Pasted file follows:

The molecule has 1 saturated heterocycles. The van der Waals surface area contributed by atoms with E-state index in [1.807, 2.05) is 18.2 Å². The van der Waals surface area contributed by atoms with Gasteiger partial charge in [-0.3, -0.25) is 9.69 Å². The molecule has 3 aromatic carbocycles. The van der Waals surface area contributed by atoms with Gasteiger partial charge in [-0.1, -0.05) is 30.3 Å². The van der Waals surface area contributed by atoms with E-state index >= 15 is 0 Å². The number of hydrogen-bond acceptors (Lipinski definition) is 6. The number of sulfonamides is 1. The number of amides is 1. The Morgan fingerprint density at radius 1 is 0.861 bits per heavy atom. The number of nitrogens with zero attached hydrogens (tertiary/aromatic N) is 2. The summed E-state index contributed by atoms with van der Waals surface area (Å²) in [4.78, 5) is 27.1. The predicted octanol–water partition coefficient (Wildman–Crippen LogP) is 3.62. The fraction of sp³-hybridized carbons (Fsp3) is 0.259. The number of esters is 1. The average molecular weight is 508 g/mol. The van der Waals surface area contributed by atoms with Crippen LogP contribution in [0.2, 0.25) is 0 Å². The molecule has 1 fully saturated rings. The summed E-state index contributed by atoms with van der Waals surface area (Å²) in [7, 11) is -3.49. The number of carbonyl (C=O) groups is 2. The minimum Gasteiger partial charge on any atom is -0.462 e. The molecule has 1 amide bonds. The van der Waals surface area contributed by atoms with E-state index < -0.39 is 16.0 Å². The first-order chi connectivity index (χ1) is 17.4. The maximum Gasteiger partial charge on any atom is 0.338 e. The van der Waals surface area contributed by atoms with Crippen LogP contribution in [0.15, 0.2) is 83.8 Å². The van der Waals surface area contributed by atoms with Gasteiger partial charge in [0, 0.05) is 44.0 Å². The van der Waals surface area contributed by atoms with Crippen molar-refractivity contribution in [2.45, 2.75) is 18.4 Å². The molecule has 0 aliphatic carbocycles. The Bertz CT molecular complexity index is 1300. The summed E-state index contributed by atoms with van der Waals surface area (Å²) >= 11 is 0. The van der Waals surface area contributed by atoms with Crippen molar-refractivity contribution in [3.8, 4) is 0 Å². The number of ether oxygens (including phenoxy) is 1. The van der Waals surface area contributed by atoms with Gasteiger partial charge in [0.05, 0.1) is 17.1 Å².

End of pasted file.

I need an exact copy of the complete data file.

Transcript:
The molecule has 1 saturated heterocycles. The van der Waals surface area contributed by atoms with E-state index in [1.807, 2.05) is 18.2 Å². The van der Waals surface area contributed by atoms with Gasteiger partial charge in [-0.3, -0.25) is 9.69 Å². The molecule has 3 aromatic carbocycles. The van der Waals surface area contributed by atoms with Gasteiger partial charge in [-0.1, -0.05) is 30.3 Å². The van der Waals surface area contributed by atoms with E-state index >= 15 is 0 Å². The number of hydrogen-bond acceptors (Lipinski definition) is 6. The number of sulfonamides is 1. The number of amides is 1. The Morgan fingerprint density at radius 1 is 0.861 bits per heavy atom. The number of nitrogens with zero attached hydrogens (tertiary/aromatic N) is 2. The summed E-state index contributed by atoms with van der Waals surface area (Å²) in [4.78, 5) is 27.1. The predicted octanol–water partition coefficient (Wildman–Crippen LogP) is 3.62. The fraction of sp³-hybridized carbons (Fsp3) is 0.259. The number of esters is 1. The average molecular weight is 508 g/mol. The van der Waals surface area contributed by atoms with Crippen LogP contribution in [0.2, 0.25) is 0 Å². The molecule has 1 fully saturated rings. The summed E-state index contributed by atoms with van der Waals surface area (Å²) in [7, 11) is -3.49. The number of carbonyl (C=O) groups is 2. The minimum Gasteiger partial charge on any atom is -0.462 e. The molecule has 1 amide bonds. The van der Waals surface area contributed by atoms with E-state index < -0.39 is 16.0 Å². The first-order chi connectivity index (χ1) is 17.4. The maximum Gasteiger partial charge on any atom is 0.338 e. The van der Waals surface area contributed by atoms with Crippen LogP contribution in [0.15, 0.2) is 83.8 Å². The van der Waals surface area contributed by atoms with Gasteiger partial charge in [0, 0.05) is 44.0 Å². The van der Waals surface area contributed by atoms with Crippen molar-refractivity contribution in [2.45, 2.75) is 18.4 Å². The molecule has 0 aliphatic carbocycles. The Bertz CT molecular complexity index is 1300. The summed E-state index contributed by atoms with van der Waals surface area (Å²) >= 11 is 0. The van der Waals surface area contributed by atoms with Crippen molar-refractivity contribution in [3.8, 4) is 0 Å². The number of ether oxygens (including phenoxy) is 1. The van der Waals surface area contributed by atoms with Gasteiger partial charge in [0.05, 0.1) is 17.1 Å².